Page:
For Dr. KuoJen Tsao, the journey started with a single question: How do you improve the outcomes for newborns and their mothers, not just in the hospital, but before and after pregnancy, as well?
That query started a process that spanned several years, a handful of organizations, and eventually resulted in the creation of the first-of-its-kind center dedicated exclusively to improving safety for pregnant women and their babies.
This week, representatives from Children’s Memorial Hermann Hospital, McGovern Medical School at UTHealth and March of Dimes came together to announce the Perinatal Safety Center, an innovative concept designed to serve as a blueprint for industry-leading patient safety initiatives. The center will focus on creating the foundation for developing best practices at hospitals that can be applied across the nation. Dr. Tsao, co-director of The Fetal Center at Children’s Memorial Hermann Hospital and professor of pediatric surgery at McGovern Medical School, is the principal investigator on the grant-funded project that will last for three years.
“Our ultimate goal is to really improve the culture of patient safety,” Dr. Tsao told TMC News. “We think we are a safe organization. We think we do everything safely. But can we measure it so we identify the hot spots and how to make it better?”
The announcement comes at a time when the nation’s sobering infant and maternal mortality rates continue to capture headlines. A major national story last week highlighted a disturbing trend. In recent years, the U.S. has seen an increase in the rate of women dying during the maternal period (which begins at the start of pregnancy and extends to one year after delivery) while other developed nations have noted a decrease.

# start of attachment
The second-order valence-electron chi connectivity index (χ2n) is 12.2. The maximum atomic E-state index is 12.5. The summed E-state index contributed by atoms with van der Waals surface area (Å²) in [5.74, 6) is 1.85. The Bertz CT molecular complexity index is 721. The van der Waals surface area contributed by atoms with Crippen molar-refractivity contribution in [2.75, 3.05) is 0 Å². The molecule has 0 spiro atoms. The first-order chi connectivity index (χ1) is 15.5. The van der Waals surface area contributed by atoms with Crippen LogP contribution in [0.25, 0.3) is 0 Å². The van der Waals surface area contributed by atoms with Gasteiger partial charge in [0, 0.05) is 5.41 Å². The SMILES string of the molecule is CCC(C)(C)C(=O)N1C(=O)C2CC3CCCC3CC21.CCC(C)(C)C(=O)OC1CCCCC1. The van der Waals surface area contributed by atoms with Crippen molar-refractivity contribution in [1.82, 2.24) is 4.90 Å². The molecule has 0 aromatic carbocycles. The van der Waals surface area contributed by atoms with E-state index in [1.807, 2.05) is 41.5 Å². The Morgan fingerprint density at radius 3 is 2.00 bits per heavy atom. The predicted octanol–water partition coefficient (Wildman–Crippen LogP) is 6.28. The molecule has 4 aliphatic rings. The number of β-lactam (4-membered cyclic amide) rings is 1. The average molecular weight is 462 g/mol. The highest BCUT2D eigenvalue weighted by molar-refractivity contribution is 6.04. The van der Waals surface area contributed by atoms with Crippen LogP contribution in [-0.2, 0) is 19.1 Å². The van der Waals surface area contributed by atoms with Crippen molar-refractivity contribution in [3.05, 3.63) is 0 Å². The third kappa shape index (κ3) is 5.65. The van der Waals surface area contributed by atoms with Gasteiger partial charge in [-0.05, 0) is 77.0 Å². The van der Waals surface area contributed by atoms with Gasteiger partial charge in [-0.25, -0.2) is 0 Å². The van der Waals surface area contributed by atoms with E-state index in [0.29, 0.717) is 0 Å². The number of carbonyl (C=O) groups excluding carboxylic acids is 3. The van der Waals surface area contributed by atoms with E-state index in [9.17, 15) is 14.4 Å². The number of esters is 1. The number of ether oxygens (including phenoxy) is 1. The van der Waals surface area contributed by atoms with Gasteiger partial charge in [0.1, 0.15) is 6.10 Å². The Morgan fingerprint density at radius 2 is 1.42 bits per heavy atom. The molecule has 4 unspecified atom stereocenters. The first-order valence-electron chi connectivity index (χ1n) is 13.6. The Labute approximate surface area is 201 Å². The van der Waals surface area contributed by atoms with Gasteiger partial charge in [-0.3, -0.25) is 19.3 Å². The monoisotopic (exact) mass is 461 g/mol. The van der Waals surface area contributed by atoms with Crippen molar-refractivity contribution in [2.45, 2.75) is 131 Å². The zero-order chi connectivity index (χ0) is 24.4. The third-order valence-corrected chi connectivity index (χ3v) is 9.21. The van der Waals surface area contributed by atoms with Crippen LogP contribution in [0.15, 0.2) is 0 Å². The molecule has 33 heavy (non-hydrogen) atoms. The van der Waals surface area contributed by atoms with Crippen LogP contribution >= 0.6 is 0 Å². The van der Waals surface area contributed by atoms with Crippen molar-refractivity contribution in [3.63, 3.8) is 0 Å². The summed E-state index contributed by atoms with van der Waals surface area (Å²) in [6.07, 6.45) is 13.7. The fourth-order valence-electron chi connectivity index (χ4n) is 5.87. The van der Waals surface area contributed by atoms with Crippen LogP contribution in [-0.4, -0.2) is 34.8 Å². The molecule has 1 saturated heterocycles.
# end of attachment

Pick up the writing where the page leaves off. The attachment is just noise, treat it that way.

Nobody understands those statistics better than Ebony Riggs Hunter, 32, who was recently hospitalized for high blood pressure following the delivery of her twins. After nearly dying during her first pregnancy in Mississippi in 2011, Hunter received close attention and care from Dr. Diana Racusin, high-risk pregnancy specialist at Children’s Memorial Hermann Hospital and McGovern Medical School, throughout her most recent pregnancy, allowing her to deliver her twins safely at Memorial Hermann Memorial City Medical Center.
“I know firsthand that pregnancy can be the closest place a woman comes to death,” Hunter told the Houston Chronicle. “It was nice this time to have physicians monitoring me every step of the way, checking my heart, my blood pressure, my urine. I feel blessed to make it through this pregnancy healthy.”
However, keeping moms and babies safe goes beyond the clinic setting or the delivery room. This is why the grant has been designed to encompass the spectrum of maternal care, from pregnancy through labor and delivery and postnatal care, all the way to the transition to life at home with a new baby.
“The center aims to extend the mother’s transition to home,” Dr. Sean Blackwell, high-risk pregnancy specialist at Children’s Memorial Hermann Hospital and chair of obstetrics, gynecology and reproductive sciences at McGovern Medical School, told the Houston Chronicle.
The center’s four key focus areas, include:
- Improving the use of a type of medication called antenatal corticosteroids shown to reduce newborn death for pregnant women who are expected to delivery early
- Increasing immunizations for flu and whooping cough in expectant moms, allowing mothers to develop antibodies that protect the baby against these deadly diseases before birth
- Improving the transition of mother and baby from hospital to home, including plans to develop an app that will help parents take care of their babies after they leave the hospital
- Continuing the progress toward eliminating the number of medically unnecessary deliveries before 39 weeks gestation
Children’s Memorial Hermann Hospital and McGovern Medical School have long been at the forefront of making patient safety a priority, which is why this new initiative was the perfect fit for two partners who are dedicated to a common goal of protecting the health of mothers and babies.
Read more about the initiative and the plans to create a model for other healthcare institutions to follow.